From educating architects, to engaging code officials, to influencing legislation, efforts to promote and protect the glass and glazing industry dominated the conversation at the National Glass Association 2020 Annual Conference yesterday in La Jolla, California.
"NGA champions the benefits of glass and glazing, and works to promote and defend the use of glass," says Nicole Harris, president and CEO. "The collaboration and hard work of committee members across the supply chain at this conference are key to making that happen."
Among those collaborative efforts is the recently published Environmental Product Declaration for flat glass products sold in the United States. Available for download, the EPD covers flat glass produced by the four member companies of the NGA’s Forming Committee: AGC Glass North America, Guardian Industries, NSG Pilkington and Vitro Architectural Glass. With that milestone behind them, committee members agree the next step is to educate architects on how to best use EPDs when specifying products.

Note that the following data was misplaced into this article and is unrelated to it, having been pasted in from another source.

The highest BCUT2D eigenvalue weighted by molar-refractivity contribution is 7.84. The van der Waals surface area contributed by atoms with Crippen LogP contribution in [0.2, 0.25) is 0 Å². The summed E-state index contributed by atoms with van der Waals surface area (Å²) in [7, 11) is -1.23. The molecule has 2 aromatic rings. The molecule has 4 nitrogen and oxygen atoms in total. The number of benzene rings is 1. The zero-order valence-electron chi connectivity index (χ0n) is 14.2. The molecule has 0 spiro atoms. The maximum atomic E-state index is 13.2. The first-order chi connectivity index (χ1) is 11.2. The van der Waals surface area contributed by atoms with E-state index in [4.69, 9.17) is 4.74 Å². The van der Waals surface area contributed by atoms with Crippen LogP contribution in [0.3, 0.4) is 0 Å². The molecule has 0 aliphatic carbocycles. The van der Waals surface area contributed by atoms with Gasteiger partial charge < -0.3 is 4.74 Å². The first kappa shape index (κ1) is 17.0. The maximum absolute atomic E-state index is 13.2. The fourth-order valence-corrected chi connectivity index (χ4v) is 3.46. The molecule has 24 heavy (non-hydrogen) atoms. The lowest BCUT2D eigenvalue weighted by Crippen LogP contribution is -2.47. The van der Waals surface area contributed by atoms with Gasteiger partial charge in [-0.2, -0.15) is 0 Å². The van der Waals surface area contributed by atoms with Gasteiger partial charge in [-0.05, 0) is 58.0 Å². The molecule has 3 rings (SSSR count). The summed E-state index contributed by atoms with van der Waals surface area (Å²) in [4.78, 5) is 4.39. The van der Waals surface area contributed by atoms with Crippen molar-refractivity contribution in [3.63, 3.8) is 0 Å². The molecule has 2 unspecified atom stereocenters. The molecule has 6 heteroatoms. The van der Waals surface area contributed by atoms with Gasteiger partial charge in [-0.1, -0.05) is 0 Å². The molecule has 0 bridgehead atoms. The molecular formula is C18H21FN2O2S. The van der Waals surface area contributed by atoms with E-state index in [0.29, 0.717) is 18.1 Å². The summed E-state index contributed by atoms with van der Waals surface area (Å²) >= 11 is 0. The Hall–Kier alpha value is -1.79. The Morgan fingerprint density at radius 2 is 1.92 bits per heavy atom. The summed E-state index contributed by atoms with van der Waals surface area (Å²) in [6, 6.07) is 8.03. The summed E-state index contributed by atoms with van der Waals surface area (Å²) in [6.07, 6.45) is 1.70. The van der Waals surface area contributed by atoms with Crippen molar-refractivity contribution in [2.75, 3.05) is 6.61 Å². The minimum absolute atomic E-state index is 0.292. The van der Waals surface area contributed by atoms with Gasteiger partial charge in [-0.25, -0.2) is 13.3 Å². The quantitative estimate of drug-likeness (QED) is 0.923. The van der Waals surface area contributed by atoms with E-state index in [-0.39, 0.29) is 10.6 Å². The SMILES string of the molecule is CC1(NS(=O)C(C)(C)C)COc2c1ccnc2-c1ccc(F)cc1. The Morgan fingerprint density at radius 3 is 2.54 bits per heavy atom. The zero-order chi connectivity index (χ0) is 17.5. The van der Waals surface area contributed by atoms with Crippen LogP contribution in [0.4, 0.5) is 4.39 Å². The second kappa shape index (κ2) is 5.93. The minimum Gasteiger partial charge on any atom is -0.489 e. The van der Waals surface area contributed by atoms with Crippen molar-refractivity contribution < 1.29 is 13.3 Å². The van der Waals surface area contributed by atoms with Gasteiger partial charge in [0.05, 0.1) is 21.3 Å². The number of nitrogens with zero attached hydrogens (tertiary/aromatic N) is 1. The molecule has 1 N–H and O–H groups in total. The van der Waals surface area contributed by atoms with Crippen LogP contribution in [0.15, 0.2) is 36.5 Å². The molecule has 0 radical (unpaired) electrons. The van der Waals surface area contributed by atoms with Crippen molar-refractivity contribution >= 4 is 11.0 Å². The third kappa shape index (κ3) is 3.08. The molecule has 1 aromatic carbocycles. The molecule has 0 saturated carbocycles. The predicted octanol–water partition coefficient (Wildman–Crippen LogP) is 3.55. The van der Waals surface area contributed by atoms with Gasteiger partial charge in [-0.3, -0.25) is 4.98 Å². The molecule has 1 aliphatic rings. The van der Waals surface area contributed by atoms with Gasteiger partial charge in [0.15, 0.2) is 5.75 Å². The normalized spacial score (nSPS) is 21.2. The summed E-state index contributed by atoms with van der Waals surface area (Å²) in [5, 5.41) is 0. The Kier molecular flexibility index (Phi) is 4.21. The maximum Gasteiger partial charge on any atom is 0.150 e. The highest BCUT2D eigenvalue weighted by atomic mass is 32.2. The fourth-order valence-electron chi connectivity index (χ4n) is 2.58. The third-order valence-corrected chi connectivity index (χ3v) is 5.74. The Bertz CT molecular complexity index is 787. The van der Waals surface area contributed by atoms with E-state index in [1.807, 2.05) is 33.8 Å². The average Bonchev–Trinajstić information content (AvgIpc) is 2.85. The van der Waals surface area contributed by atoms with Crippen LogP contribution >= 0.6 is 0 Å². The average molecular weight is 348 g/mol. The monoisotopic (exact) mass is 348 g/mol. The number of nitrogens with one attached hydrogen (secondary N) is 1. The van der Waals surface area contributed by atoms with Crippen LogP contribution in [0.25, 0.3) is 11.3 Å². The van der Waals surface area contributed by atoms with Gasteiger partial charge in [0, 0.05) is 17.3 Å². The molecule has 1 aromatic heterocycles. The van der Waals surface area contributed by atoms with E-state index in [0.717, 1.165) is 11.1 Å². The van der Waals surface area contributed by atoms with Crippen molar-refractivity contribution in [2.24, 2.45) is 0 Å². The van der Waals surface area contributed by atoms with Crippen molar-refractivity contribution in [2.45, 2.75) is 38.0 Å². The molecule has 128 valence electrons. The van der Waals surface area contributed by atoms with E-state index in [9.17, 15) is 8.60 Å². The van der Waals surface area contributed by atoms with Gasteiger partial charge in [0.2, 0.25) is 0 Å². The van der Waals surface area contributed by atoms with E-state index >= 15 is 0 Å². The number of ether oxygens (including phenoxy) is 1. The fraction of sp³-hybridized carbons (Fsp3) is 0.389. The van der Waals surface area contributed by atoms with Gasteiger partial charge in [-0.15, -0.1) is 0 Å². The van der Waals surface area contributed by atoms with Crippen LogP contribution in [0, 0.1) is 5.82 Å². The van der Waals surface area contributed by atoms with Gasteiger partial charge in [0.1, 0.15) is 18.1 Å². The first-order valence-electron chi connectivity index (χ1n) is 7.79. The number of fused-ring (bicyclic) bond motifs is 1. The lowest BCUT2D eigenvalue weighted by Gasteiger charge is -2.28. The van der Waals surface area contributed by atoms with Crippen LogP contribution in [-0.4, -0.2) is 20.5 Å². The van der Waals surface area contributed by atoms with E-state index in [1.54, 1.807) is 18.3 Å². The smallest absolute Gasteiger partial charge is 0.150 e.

When it comes to defending the glass and glazing industry, many of those battles are fought on the code and legislative fronts. As a result, the NGA Advocacy Committee is developing a “strike team” to advocate for glass and glazing at the legislative and regulatory levels, supported by the association’s code consultants. “When urgent code or legislative issues come up, we need to be able to quickly and effectively communicate the industry’s best interests to code and/or government officials,” says Urmilla Jokhu-Sowell, NGA director of technical services and advocacy. “This group will enable us to do so.”
One such is issue is bird-friendly glazing: the subject of heated debate at the conference. With New York City looking to adopt legislation requiring bird-friendly glass on all new construction, the issue is becoming of increasing importance to the industry. “We’re not anti-glass; we’re bird-friendly glass,” said Christine Sheppard of the American Bird Conservancy, who spoke to a packed educational session. “I like windows like everyone else,” agreed Dr. Daniel Klem, an expert in the field from Muhlenberg College. “I just want to make them safe for birds.”